Wow. So how's it feel now that you did it? Amazing. You sacrificed. Yeah.
Was it worth it? Absolutely. So will you ever go back? No. No, sir. No hesitation in that answer.
We have a picture of our car on a tow truck just before we were done. We were set to be done in October. I mean, we ended up finishing in December and our car got towed three times because we were having issues with the biggest one was from Gatlinburg all the way back to Chattanooga. We were at a soccer tournament in the car, just quit. But it was in that moment that we realized how important the emergency fund was. And we actually didn't have to use it because we had enough just in our monthly budget that we could cover the cost of that.
But we were sitting in the hotel room after I'd gotten off the phone with the tow truck and I cried a little bit because just the frustration of being so far away, but there was no concern about how are we going to pay for it or like what the bill was going to be because we knew we had that emergency fund. And so it really became an inconvenience, like you say, instead of like a true emergency. And, you know, we got the car back and we got it fixed and, you know, it's perfect now.
So but that emergency fund is just so key.
Oh, change the crisis and an inconvenience.
And it's just peaceful because like I said, we never even had to use it. But just knowing knowing that there's something out a month on your get out of debt, not that picture, but it was a little bitter about that. Yeah. I don't blame you.
Good stuff. All right. What do you tell people? The key to getting out of debt is you did it work really hard?
I'll be willing to do anything it and and be intentional about every single thing that you do.
I think one of the other picture shows there's like a gift card and a twenty dollar bill and a box of candy, like we would do things like that for date night. It's like, you know, what can we do? How can we enjoy the evening with just a small amount? Because we, you know, wanted that time together where it wasn't just talking about our budget and stuff. And so those are always fun days because we would just see what we could get into with the least amount of money.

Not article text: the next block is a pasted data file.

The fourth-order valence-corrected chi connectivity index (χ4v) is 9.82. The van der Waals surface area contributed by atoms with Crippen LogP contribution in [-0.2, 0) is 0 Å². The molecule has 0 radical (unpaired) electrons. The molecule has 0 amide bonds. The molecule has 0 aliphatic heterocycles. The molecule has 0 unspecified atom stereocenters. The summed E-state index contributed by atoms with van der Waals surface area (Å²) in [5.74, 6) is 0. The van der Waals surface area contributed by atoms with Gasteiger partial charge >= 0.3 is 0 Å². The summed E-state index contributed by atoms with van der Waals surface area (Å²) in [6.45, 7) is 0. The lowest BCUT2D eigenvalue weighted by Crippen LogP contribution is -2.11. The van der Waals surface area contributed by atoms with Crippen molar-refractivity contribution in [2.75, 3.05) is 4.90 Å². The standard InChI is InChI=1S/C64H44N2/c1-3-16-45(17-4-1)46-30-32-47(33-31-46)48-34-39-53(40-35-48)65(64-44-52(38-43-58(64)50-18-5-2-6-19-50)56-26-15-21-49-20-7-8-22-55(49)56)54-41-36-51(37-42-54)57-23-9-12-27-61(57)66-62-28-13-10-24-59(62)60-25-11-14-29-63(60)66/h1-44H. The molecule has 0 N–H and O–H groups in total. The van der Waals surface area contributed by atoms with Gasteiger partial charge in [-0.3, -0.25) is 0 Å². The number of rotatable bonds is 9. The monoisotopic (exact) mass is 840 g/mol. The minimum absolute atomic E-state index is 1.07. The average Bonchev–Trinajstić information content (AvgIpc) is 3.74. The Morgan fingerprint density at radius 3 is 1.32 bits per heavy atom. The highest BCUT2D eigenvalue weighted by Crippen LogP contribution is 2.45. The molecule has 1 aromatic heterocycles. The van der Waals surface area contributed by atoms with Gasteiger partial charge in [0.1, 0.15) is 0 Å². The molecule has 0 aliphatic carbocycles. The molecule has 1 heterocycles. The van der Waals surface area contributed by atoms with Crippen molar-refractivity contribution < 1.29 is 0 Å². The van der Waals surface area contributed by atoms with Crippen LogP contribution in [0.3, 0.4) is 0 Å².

Y'all are such a team. You just see it. You hear it in your voice. That's awesome. That's really, really cool.
Well, Daniel, working together is a big part of this. I really, really did. I'm so proud of you.
Very well done. All right. What was the very best, most profitable for the effort side? Hustle her cakes and cookies.
She made big money on cakes and cookies. That's amazing.
Well, has he got me a cake decorating class and it ended up turning into one of my side hustles where I could, you know, start baking cakes and cookies and still sell them. That's amazing.
It's very cool. That's close to Christie's heart. That's right. That's right. Small bakery. Yeah, very cool. You guys. Very well done.
And you brought the kiddos with you. What are their names and ages?
All right. So this is Hannah Grace. She's four and this is Isaac. He's eleven.
All right. Very good. Very good. We've got a copy of Chris Hogan's book for you. Every millionaires. That for sure is the next chapter in your story.
You're on your way, heroes. Well done. Thank you. Took control of your life. Yes. Yeah. That's like grown up stuff. Well done. Very well done. All right. David and Crystal, Isaac and Hanna. Eighty five thousand paid off in two years and ten months, making 85 to 95 counted down. Let's hear a debt free scream.
Be the glory. Three to one word from.
Whoop, whoop, whoop de congratulation. But it's so fun, her hustle. Yeah, those kids just like you watching your mom growing up. Yes.
And see what I mean. They were ready to get after it. Side hustle after side hustle. They're like, we're going we're going to we're going to do this. And it's a big deal. Great place to go when you're broke. Yeah. To work. This is the Dave Ramsey Show. Well, folks, when people get to baby step forward, they start investing sometimes or freaking out because you need to say 15 percent of your income for retirement at that step and you have no idea how to start investing.
The very word investing sometimes elicits anxiety because I'm scared. I don't know what to do. I don't know how to do. It's like driving a car for the first time. And sometimes you sit down with some of these investment people and they sound like Charlie Brown's teacher.
Wah, wah, wah, wah wah wah wah wah wah.
Instead, we want to hook you up with one of the smart VESTER pros.